Stern scolds Rabbi Eliyahu, says he deals in racism, lies

Hatnua MK’s conversion process reform proposal causes contention in the national-religious camp.

Elazar Stern (photo credit: Wikimedia Commons)
Elazar Stern
(photo credit: Wikimedia Commons)
The oft outspoken parliamentarian MK Elazar Stern of Hatnua caused fresh controversy on Tuesday in criticizing hard-line national-religious leader Rabbi Shmuel Eliyahu during a radio interview.
Stern was speaking on the Galei Israel radio station about his proposals for reforming the conversion process that have come under fire from several quarters in the rabbinic world, including from Eliyahu, who serves as the chief rabbi of Safed and is a leading figure of the die-hard wing of the national-religious community.
The rabbi, along with dozens of other rabbis from the national-religious community, wrote to the prime minister in August to demand that he halt the proposed reforms, claiming that they would harm the reliability of the conversion system.
Speaking on Tuesday morning, Stern, who is himself from the national-religious community, used a nickname to refer to the rabbi, calling him “Shmulik Eliyahu,” refusing to call him a rabbi.
Stern, who did not initially respond to the letter, heavily criticized the rabbis who signed the letter during the interview on Tuesday.
“It’s not just that they [the rabbis] don’t know what they’re signing, or even if they’re signatories, they’re not even reading the proposal they’re coming out against,” said Stern. “It’s too complicated for them. They deal with cheap politics and stupid battles. They only engage in politics and are causing one big desecration of God’s name.”
He said that he and others had undertaken in-depth work on the issue in consultation with senior rabbis. He claimed that the criticism was coming from rabbis who were not involved in the process and felt slighted as a result.
“It appears that to these rabbis it doesn’t sit well that they were not consulted, or they weren’t elected chief rabbi, or they want to get elected one day, or they’re stuck in Safed,” Stern said.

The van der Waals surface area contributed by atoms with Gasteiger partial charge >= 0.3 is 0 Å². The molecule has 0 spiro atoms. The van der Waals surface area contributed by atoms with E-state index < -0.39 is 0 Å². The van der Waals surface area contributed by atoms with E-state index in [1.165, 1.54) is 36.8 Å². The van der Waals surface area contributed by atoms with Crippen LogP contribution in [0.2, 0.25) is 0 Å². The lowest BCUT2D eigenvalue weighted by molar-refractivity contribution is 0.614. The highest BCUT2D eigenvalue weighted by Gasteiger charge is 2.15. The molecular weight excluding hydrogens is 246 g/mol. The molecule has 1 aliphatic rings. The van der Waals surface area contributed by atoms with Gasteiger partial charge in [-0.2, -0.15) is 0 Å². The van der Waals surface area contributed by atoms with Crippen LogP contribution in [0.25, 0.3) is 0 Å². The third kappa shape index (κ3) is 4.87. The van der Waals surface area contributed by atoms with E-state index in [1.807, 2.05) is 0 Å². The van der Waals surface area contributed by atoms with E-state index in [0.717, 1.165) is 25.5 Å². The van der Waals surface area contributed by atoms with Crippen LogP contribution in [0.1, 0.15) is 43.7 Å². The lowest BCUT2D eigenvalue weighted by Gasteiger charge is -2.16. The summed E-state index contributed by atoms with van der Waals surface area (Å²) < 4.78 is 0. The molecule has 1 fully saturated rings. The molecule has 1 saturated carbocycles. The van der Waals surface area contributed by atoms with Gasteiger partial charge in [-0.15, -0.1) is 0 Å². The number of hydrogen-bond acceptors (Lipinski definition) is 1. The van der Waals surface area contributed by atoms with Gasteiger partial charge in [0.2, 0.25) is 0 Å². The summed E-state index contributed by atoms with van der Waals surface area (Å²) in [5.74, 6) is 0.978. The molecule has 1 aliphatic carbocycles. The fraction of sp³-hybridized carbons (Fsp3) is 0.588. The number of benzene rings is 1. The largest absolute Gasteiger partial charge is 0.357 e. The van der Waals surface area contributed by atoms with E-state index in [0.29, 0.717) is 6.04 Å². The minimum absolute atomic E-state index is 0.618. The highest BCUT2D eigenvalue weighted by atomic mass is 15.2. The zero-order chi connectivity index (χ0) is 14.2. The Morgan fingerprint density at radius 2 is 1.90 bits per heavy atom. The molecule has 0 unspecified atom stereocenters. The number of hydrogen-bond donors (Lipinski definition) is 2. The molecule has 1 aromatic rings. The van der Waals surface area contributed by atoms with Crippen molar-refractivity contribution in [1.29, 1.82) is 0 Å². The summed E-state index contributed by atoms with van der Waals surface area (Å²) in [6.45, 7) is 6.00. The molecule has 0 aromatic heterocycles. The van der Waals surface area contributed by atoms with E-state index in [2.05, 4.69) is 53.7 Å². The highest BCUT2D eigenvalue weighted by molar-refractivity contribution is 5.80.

Eliyahu was a candidate to be Sephardi chief rabbi in the 2013 elections for the Chief Rabbinate, but lost out to Rabbi Yitzhak Yosef. Radio host Kalman Liebskind corrected Stern, referring to him as “Rabbi Shmuel Eliyahu.”
The MK retorted, “I mean Shmulik Eliyahu who is also referred to as a rabbi, to my great regret. A rabbi who deals in politics, and mudslinging, and racism, and lies and running to the press, if you want you can call him rabbi, in my eyes he’s a Talmud student.”
Eliyahu is known for controversial statements he has made about Israel’s Arab minority. In 2006, he was indicted on grounds of racial incitement for comments he made to the media in 2002 and 2004, but the charges were dropped in return for which the rabbi apologized for his comments, and pledged not make similar statements in the future.
The moderate national-religious group Beit Hillel criticized Stern for his outburst and said he had belittled a Torah scholar in a way unfitting of the public debate.
The organization said in a statement that it disagreed with Eliyahu’s position on the conversion debate, but added that “personal attacks should be uprooted from the public discourse...the dignity of a person must always be respected, especially that of a rabbi.”
Stern’s proposals were originally put forward as a legislation but intense opposition from elements within Bayit Yehudi, especially those loyal to the influential Eliyahu, stymied the bill, with the party threatening the stability of the coalition over the issue.
At the end of the last Knesset session, it appeared that the reforms would be enacted via an official government decision instead of legislation. Talks on the issue have continued during the Knesset’s summer recess.